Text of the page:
Verse 106: Transcending the indulgences of samsara and nirvana
Verse 106: Transcending the indulgences of samsara and nirvana
Part of a series of talks on Gems of Wisdom, a poem by the Seventh Dalai Lama.
- Giving up the self-centered mind
- Generating bodhicitta
- Accomplishing the path to full awakening
Gems of Wisdom: Verse 106 (download)
What is the way to transcend the indulgences of samsara and nirvana?
Turning one’s back on self-centered thoughts and arousing the bodhi mind, the altruistic wish for awakening.
You might wonder why do we talk about transcending nirvana? Isn’t that one of our goals? And why does it say the “indulgences” of samsara and nirvana? How are you being indulgent in nirvana if that’s one of the goals of the path?
Here “nirvana” is referring to the personal peace, the personal state of liberation of an arhat. So somebody who’s followed the path, who has eliminated all the afflictive obscurations, has attained arhatship. That person is free from samsara, which is wonderful. I mean, it’s an incredible attainment, achievement. But that person still has the cognitive obscurations. The cognitive obscurations limit the mind from perceiving all phenomena. And so not being omniscient that person can’t be of the greatest benefit to all other living beings. And one of the reasons that they haven’t eliminated the cognitive obscurations is because of the very subtle self-centered thought.
There are two kinds of self-centered thought. There’s the very gross one that we’re really involved in. “I want this, give me that, get this away from me, how come you did this….” That’s the gross one. But then there’s a subtle one that you can still have even after you’ve overcome the gross one, which is a subtle partiality, we can say, for one’s own state of peaceful nirvana. And so that partiality of treasuring one’s own nirvana more than the liberation of other living beings limits one’s own mind from attaining full buddhahood and eliminating the cognitive obscurations which it’s necessary to abandon in order to attain full awakening.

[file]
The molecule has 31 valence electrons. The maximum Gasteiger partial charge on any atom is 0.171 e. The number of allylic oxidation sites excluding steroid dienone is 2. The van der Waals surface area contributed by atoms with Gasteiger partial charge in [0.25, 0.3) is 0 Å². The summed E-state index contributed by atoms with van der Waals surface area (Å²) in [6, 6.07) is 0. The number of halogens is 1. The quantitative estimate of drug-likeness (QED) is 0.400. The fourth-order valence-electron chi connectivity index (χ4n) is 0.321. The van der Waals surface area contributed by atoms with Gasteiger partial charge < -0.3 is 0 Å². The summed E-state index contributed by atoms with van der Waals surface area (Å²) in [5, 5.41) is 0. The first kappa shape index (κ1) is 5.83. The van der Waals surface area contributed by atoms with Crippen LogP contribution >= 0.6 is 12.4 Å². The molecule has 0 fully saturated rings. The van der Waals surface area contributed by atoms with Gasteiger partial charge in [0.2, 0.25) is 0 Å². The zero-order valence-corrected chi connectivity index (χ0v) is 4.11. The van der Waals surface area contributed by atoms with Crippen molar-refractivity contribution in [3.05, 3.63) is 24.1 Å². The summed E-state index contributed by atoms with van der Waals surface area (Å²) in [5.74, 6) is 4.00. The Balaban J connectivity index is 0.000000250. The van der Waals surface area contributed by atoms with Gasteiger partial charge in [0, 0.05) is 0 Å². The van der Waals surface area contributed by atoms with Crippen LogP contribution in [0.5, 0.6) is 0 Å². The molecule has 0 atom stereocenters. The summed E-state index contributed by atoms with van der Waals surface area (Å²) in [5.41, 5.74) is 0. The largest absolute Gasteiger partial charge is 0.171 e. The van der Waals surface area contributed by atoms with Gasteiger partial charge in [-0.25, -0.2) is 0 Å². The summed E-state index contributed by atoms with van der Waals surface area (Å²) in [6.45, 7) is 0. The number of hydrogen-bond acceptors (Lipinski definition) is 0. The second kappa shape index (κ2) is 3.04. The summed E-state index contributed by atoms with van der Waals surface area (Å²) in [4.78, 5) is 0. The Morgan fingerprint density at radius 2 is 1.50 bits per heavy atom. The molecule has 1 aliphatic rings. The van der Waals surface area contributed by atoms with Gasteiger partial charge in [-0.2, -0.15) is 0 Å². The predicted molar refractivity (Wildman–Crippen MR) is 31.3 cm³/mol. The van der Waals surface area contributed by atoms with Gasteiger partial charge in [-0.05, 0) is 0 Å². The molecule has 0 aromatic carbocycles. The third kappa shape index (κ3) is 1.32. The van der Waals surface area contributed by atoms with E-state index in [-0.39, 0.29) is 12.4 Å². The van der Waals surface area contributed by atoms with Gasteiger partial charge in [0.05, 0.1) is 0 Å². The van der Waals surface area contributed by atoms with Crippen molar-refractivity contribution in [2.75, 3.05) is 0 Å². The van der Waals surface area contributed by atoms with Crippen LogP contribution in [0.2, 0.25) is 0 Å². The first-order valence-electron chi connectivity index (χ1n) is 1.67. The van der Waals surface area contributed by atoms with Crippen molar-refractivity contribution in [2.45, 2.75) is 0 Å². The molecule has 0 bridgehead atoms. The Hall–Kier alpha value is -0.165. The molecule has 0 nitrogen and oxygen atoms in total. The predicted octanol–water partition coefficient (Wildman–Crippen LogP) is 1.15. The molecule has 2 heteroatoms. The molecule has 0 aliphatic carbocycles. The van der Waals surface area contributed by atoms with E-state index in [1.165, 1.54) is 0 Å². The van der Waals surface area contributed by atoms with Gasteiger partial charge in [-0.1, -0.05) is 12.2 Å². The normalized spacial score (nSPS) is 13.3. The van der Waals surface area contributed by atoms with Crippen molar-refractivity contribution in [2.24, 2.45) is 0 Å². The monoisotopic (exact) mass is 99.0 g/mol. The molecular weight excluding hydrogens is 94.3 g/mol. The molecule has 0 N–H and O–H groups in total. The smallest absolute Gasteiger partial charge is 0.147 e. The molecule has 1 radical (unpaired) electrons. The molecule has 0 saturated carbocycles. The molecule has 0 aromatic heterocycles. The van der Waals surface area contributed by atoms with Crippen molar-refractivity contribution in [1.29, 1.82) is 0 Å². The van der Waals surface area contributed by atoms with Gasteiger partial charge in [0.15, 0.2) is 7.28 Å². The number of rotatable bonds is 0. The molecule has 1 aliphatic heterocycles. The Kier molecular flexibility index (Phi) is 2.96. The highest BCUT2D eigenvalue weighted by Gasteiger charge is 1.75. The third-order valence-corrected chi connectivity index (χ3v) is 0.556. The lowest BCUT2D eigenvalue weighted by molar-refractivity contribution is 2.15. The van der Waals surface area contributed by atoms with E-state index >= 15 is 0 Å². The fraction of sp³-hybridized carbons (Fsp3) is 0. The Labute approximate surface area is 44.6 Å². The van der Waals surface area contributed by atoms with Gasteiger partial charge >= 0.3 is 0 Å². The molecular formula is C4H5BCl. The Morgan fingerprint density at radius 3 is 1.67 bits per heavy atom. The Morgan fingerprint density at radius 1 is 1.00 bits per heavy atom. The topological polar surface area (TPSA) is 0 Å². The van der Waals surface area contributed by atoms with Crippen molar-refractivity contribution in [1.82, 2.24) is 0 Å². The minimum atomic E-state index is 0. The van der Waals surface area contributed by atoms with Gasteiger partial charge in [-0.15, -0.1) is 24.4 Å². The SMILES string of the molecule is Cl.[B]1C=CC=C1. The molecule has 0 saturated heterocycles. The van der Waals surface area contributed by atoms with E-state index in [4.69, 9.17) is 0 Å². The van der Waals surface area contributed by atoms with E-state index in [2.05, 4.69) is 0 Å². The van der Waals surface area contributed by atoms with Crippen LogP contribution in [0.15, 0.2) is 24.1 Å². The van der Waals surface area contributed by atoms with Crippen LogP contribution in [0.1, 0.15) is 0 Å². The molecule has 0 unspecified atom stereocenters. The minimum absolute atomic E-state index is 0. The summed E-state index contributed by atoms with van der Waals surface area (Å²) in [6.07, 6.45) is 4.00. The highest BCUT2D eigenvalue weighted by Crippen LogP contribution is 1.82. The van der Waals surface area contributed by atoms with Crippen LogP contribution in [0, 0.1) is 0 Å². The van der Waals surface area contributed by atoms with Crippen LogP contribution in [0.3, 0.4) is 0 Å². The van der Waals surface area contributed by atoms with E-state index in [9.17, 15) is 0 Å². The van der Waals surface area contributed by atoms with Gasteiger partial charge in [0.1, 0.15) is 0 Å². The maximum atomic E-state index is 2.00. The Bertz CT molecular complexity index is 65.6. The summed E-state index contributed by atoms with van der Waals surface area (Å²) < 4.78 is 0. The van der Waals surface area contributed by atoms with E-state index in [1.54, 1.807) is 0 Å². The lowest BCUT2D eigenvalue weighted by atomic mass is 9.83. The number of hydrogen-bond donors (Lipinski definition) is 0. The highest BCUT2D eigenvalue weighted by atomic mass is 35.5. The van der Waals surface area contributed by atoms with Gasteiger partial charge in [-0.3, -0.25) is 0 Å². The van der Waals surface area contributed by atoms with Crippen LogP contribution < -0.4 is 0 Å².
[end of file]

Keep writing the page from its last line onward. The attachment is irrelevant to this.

Another way of talking about two extremes. There are many sets of two extremes (don’t get confused). Here there’s the extreme of samsara and the extreme of nirvana. The extreme of samsara, we’re living in the middle of that, where you have the self-grasping ignorance, and the very gross self-centered thought, and our minds all the time are just about “my happiness now.” So having overcome that by eliminating the afflictive obscurations on attains nirvana, but if one attains nirvana without having generated the bodhicitta then it’s one’s own personal peace and one still has the cognitive obscurations. So that’s said to be the other extreme, because one still hasn’t arrived at full awakening where one can be of the greatest benefit to all beings.
Those are two extremes and they’re indulgent in the sense that both of them the star of the show is me. Or the preference is me. The one who’s the chief one is me. So we have to overcome that unhealthy emphasis on the self so that we can generate the equal-hearted and impartial love and compassion for all beings and then generate the bodhicitta which will lead us to really deepen the wisdom realizing emptiness and use it to eliminate even the cognitive obscurations so that we attain full awakening.
Is that clear?
Sometimes we talk about “three vehicles,” being the Hearer Vehicle, Solitary Realizer Vehicle, and then the Bodhisattva Vehicle. The Hearer and Solitary Realizer Vehicle are those people who strive to attain an arhat’s liberation. The Bodhisattva Vehicle, when you follow that, leads you to buddhahood.